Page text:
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Bitcoin Engineering Course at Stanford University Introduces Hands-on Approach with the 21 Bitcoin Computer

by: Andrew DeSantis

Bitcoin Engineering Course at Stanford University Introduces Hands-on Approach with the 21 Bitcoin Computer

Dr. Balaji Srinivasan and Dr. Dan Boneh started their new course, “Bitcoin Engineering” at Stanford University on Monday, January 4th.

The class is a companion to Stanford’s previous Bitcoin-related course, “Crypto Currencies, the Blockchain, and Smart Contracts.” About 85 percent of this quarter’s class will feature new material.

The class gives you a sense of what Bitcoin can do. It's not Bitcoin as a financial instrument, not about buy low/sell high. It's about Bitcoin as a protocol.” —Balaji Srinivasan

The two courses differ in that the previous class focused on Bitcoin as a technology (or Bitcoin theory), while this quarter’s class will teach students how to write Bitcoin-powered versions of popular Internet services.


“You will learn by doing,” said Srinivasan on the first day of class.

The course is structured around a weekly hackathon. At the beginning of each week students will receive stub code demonstrating the basic mechanics of a Bitcoin-powered Internet service. The students will then have the rest of the week to improve their version of the code before submitting it for judging. While technical aesthetics and usefulness will play an important role in picking the winning project, the instructors hinted that they may experiment with an Elo-style ranking system.

Enrollment in the course has doubled since last semester, with 83 students showing up for class on the first day. In response to the demand off-campus and abroad for access to the class material, Srinivasan and Boneh have considered offering a free massively open online course (MOOC) version of the class later this year.

Each student received a 21 Bitcoin Computer (21BC), known for being the “first computer with native hardware and software support for the bitcoin protocol,” on the first day of class. Because the 21BC developer kit abstracts away much of the Bitcoin protocol’s complexity, students with no prior Bitcoin experience (roughly 75 percent of the class) will be able to integrate the Bitcoin protocol into their future and existing projects with as little as two lines of code.

Students at Stanford University line up to receive their 21 Bitcoin Computers.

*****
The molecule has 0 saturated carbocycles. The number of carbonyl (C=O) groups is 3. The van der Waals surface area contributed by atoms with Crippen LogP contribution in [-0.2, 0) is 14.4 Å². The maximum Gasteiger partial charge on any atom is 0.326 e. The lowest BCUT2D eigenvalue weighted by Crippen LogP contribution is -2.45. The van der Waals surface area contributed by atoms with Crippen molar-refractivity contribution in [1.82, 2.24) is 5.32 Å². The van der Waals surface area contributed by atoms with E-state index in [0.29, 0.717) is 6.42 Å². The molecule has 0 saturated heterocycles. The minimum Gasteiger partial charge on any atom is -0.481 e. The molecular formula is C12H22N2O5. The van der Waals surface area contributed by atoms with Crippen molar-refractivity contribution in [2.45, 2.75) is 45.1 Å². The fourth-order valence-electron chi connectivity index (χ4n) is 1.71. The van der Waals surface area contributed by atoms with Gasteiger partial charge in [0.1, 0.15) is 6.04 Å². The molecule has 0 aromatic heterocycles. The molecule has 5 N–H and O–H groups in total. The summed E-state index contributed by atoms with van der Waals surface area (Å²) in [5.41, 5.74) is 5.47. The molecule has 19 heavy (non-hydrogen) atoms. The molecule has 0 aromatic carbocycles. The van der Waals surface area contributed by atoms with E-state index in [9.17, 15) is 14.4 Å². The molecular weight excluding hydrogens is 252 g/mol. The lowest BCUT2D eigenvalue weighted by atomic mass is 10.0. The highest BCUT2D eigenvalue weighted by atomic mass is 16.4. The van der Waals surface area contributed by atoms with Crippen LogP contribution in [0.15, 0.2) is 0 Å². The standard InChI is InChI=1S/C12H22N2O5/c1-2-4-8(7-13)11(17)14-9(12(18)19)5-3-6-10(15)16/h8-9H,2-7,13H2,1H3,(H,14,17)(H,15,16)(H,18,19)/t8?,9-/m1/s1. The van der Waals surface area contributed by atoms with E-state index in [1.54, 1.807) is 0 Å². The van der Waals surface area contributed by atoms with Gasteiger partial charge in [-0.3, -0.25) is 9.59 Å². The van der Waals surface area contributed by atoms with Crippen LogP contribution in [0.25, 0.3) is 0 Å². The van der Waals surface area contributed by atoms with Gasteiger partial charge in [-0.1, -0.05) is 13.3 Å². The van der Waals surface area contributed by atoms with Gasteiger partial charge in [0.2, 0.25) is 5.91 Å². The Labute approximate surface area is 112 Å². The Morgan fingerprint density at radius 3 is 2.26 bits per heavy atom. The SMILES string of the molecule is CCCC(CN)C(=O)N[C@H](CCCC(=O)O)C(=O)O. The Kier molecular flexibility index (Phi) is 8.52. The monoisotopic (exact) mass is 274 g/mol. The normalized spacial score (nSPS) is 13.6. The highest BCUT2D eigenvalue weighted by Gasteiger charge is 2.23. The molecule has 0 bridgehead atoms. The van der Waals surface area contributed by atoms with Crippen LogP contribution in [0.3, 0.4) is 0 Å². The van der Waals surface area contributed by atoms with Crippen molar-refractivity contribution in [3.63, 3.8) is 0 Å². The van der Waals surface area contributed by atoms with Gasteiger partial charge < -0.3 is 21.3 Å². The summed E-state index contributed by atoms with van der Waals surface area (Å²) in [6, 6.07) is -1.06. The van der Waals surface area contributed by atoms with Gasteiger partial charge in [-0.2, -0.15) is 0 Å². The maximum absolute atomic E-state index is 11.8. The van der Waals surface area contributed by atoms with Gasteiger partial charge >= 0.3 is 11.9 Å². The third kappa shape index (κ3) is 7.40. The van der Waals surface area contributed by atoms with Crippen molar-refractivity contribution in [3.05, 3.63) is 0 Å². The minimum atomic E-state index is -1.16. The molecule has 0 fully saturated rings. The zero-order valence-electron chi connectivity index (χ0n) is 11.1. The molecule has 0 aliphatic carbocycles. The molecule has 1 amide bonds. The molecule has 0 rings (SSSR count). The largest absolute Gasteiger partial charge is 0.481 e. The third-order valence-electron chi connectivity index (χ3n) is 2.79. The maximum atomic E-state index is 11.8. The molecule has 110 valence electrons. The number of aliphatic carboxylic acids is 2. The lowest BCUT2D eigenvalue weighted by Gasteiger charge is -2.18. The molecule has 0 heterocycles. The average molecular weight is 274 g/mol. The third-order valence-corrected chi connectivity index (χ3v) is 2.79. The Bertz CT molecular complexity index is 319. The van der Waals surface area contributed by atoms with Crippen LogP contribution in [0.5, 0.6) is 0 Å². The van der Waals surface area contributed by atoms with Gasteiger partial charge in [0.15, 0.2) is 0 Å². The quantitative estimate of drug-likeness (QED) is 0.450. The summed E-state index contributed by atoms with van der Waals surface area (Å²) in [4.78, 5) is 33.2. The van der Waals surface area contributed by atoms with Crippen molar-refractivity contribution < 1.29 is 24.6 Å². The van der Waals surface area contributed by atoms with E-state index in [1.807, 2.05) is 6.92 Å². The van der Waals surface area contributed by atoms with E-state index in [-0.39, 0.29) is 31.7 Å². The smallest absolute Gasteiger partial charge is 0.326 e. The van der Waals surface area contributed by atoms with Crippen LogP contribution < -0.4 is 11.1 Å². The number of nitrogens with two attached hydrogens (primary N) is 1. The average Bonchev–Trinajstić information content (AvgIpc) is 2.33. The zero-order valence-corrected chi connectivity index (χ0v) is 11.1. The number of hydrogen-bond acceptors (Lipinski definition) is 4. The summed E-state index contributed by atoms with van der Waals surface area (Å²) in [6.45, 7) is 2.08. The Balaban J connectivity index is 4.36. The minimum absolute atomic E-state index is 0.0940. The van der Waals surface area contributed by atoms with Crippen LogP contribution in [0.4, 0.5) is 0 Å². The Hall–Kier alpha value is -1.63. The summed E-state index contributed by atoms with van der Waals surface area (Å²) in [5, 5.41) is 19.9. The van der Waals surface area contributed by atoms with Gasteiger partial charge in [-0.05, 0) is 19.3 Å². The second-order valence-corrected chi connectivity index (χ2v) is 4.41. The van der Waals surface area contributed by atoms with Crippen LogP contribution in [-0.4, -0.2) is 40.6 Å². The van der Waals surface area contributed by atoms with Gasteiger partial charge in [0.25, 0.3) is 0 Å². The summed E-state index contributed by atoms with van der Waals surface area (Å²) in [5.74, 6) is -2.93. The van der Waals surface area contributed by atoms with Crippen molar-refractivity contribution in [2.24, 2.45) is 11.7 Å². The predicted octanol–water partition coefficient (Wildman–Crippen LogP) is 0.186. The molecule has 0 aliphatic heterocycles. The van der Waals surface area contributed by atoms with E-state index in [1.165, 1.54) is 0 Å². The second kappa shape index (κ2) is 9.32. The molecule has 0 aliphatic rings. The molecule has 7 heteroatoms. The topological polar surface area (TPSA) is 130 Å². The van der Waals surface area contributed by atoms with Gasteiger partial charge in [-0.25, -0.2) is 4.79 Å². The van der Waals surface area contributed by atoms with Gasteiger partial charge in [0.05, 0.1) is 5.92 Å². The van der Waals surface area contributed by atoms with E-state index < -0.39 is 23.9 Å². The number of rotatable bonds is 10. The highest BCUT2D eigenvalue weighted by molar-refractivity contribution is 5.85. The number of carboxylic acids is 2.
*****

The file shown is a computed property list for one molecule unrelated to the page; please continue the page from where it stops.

One of the instructors for this course, Dr. Srinivasan is the co-founder and CEO of 21 Inc., the company behind the 21 Bitcoin Computer. After working in secret for more than two years, 21 emerged last March to announce a $116 million round of funding from Andreessen Horowitz, Peter Theil, Khosla Ventures, Qualcomm and Cisco. In addition to his position at 21, Srinivasan is a board partner at Andreessen Horowitz, a board member of the Coin Center, the co-founder of Teleport, and the co-founder of Counsyl. In recognition of his work, Srinivasan has received The Wall Street Journal’s Innovation Award for Medicine and was listed in the Scientific American’s Top 10 World Changing Ideas.

The other instructor, Dr. Boneh is a computer science and electrical engineering professor at Stanford University and the second Andreessen Horowitz Professor-in-Residence. In addition to being one of the main contributors to the development of pairing-based cryptography, Boneh created the first broadcast encryption system with full collision resistance, and performed one of the first cryptanalysis using a DNA computer. Boneh co-founded Ingrian Networks and Voltage Security, the latter of which was acquired by Hewlett-Packard last year.

With the demand from banks and Wall Street companies for tech talent with Bitcoin-related technology   experience at an all-time high, students taking this course will be uniquely positioned to leverage their newly found Bitcoin knowledge as they enter into the workforce over the next two years.

In addition to providing coverage of the technical concepts covered throughout the quarter, Bitcoin Magazine will be reporting regularly about the hackathon projects.


Photo Christian Sanz / Creative Commons

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